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The Tryst HTML version

“Mother, I want you to fire Dominique.”
Mary looked at her son as if he’d grown horns. It was a rare night, Joel not being out on the town.
Ever since the afternoon he and Allison had stumbled upon the suspiciously cozy scene of Dominique
and Derek with the children, something had been gnawing at Joel’s thoughts. It wasn’t jealousy he was
experiencing, not really. It was more of a desire to share more time out in public with Dominique. But
that couldn’t be done with her working as a maid in his home. It was time to make a few changes.
“I beg your pardon, Joel? What on earth did Dominique do to make you want her gone?”
Gliding his hand through his dark locks, Joel sighed. “She hasn’t done anything wrong, Mother.” Not
wishing to get into any details of his love life or his designs for a possible affair with Dominique, Joel
searched his words carefully. “I think she should be cut loose on society, as it were.” A grin flashed
across his handsome face, a quick nod of satisfaction to himself at his brilliance. “Dominique will not be
accepted by the ton if word gets out that she is an employee of ours. I wish to take her out more often
and not have to worry about all the snobs should they discover she’s not really a distant relative.”
“So you still wish to uphold a lie, just a different one? Is that it?”
“Why do mothers always make things more difficult?” Joel muttered. “It’s not really a lie, Mother. If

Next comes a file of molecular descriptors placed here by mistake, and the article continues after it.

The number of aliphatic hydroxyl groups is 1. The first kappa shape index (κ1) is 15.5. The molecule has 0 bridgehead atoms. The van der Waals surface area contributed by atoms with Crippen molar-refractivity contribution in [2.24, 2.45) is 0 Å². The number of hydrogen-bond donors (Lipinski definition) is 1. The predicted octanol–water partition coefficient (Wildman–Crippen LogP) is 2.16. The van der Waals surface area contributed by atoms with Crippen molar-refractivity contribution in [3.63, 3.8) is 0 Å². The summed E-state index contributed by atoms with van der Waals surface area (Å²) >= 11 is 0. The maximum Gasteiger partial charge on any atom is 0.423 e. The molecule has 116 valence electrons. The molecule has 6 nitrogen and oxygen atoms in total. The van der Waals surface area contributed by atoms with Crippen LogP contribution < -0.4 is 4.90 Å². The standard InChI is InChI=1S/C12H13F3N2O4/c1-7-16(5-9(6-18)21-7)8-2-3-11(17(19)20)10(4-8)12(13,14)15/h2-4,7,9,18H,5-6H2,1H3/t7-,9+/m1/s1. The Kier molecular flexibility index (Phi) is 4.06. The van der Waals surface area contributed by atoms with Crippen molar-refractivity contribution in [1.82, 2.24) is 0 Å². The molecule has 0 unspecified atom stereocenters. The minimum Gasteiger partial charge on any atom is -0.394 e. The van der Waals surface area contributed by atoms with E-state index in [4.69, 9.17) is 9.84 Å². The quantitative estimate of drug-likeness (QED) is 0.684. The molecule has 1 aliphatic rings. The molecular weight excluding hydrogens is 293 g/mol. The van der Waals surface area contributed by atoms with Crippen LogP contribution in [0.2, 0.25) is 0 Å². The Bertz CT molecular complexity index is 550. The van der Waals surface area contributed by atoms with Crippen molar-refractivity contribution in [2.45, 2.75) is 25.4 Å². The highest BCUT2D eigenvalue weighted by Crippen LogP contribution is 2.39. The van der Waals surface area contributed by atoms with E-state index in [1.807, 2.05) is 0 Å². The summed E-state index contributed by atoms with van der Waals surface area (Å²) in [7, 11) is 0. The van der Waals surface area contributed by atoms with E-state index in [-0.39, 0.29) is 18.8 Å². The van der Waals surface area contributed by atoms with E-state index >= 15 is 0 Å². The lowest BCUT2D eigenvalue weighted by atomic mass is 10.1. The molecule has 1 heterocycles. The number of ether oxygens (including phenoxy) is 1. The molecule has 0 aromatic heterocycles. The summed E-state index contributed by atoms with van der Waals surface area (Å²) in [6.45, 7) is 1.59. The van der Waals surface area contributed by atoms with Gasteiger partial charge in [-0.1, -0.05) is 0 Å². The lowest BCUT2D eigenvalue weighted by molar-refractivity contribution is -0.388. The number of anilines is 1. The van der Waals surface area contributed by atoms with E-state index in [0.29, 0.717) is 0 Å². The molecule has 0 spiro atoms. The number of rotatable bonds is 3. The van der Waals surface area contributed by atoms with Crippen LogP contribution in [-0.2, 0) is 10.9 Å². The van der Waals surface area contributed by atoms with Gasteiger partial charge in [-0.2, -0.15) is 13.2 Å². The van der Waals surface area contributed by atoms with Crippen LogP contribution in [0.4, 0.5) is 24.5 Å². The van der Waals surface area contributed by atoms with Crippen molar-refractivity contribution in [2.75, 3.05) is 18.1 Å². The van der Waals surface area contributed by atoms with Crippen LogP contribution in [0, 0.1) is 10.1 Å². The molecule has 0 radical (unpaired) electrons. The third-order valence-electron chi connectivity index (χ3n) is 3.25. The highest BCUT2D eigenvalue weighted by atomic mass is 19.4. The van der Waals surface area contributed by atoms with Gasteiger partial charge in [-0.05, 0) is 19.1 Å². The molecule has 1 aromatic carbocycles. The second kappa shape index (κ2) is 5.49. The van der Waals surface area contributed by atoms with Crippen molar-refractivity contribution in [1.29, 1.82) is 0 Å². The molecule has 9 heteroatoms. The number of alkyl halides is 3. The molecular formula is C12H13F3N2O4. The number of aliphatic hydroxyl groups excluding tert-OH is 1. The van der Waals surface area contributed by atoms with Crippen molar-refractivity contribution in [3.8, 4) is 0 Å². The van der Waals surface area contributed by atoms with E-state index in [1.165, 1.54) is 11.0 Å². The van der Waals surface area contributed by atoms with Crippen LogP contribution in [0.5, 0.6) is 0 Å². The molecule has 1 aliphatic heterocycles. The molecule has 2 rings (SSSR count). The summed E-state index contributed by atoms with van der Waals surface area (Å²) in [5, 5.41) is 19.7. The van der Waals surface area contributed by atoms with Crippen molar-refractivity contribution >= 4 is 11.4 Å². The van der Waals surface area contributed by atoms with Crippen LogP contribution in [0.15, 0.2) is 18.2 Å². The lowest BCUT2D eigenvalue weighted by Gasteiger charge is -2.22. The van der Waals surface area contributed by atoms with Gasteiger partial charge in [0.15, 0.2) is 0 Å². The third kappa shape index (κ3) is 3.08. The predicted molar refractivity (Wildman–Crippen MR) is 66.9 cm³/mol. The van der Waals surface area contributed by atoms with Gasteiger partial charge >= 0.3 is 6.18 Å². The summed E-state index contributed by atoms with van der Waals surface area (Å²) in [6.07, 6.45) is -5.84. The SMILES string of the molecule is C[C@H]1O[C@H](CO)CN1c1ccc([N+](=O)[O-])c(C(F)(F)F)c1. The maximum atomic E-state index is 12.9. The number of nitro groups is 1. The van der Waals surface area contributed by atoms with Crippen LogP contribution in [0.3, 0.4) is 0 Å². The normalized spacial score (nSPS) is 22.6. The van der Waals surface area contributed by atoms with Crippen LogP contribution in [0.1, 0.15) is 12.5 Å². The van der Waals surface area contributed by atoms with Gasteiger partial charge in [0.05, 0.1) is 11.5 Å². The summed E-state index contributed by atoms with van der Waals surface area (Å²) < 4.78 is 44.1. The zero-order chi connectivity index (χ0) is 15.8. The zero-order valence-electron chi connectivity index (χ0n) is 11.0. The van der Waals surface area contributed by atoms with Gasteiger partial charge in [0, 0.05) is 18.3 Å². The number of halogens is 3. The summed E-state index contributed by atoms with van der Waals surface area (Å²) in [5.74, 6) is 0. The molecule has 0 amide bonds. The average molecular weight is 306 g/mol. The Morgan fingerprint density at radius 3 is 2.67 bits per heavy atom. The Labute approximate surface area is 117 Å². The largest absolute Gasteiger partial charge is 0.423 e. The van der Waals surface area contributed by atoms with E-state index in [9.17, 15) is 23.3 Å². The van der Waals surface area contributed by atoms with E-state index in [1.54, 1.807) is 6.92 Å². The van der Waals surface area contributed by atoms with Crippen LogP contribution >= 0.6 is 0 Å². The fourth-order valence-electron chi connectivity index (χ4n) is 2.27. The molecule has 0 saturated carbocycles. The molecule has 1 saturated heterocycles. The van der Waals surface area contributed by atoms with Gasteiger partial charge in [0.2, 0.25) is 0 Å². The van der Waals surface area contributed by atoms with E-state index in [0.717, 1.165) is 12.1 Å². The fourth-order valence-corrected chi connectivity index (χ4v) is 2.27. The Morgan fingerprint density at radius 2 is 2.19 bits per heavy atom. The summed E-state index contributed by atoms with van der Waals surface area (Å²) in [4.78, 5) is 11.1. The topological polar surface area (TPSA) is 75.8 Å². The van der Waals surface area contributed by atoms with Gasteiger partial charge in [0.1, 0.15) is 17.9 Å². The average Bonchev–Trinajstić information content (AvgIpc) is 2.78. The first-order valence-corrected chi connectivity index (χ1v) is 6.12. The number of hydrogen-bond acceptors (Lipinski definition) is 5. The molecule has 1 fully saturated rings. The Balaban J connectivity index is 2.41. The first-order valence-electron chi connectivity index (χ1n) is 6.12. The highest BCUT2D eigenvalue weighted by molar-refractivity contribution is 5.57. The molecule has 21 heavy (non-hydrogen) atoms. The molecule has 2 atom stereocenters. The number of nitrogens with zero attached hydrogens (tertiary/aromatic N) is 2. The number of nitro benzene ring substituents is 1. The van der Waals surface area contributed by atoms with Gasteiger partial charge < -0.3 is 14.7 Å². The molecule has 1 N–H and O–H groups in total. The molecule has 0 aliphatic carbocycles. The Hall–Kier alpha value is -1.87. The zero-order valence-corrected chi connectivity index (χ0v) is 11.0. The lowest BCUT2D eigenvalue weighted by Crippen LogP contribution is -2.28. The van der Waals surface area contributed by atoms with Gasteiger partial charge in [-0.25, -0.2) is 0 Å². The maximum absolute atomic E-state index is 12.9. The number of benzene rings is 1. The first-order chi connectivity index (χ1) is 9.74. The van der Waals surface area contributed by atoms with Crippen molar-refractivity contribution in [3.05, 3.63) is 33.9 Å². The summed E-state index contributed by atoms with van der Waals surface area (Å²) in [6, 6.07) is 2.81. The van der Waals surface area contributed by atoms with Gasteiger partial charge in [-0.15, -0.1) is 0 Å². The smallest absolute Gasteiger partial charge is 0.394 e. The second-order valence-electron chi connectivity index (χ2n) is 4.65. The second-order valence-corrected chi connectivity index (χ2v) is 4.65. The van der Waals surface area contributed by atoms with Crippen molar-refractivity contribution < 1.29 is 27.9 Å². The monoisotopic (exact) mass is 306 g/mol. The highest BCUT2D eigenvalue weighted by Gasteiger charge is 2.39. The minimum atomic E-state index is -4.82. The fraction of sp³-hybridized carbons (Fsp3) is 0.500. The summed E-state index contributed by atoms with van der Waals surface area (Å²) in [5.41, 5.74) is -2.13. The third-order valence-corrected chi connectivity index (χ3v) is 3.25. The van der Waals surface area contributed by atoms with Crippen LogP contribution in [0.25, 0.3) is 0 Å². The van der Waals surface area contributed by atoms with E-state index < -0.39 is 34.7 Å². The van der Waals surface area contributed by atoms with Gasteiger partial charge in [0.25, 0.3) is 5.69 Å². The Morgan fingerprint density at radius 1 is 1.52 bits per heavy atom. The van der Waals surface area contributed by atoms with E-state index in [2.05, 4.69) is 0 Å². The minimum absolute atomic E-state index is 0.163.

you think about it, we’re actually all related to each other, our greatest of great-grandparents being
Adam and his not so forthcoming wife, Eve.”
“Don’t get me started on who was to fault for that apple incident.”
“Nonetheless,” Joel continued with a grin, “you could sponsor her in society and no one would be
the wiser.”
“Except all of London once you decide you’ve had your fill of the poor girl and discard her like all
the others.”
“That wouldn’t happen,” Joel assured, “but even if it did, and who’s to say Dominique wouldn’t be
the one tossing me aside, it wouldn’t matter. We simply stick to the plan that she’s a distant cousin and
has decided to make her permanent residence in London. She already has a home and money, and we
would certainly pay her a handsome wage for severance.”
Mulling the idea over for a few moments, Mary finally acquiesced. “Your plan does employ a
certain sense of compassion, even if it is for your own self-serving purposes.”
“That’s a good mum. Thank you.”
“Hold on,” she replied, grabbing Joel by the arm as he started to leave the room, “not so fast. I shall
agree to your plan, but I certainly won’t be the one firing Dominique. You can handle that one on your
“Coward,” he muttered, the corners of his lips lifting in a half smile. “Very well then, I’ll talk to her
tomorrow. Good night, Mother.” He bent down and gave her a kiss on the cheek, whistling merrily as he
left the room.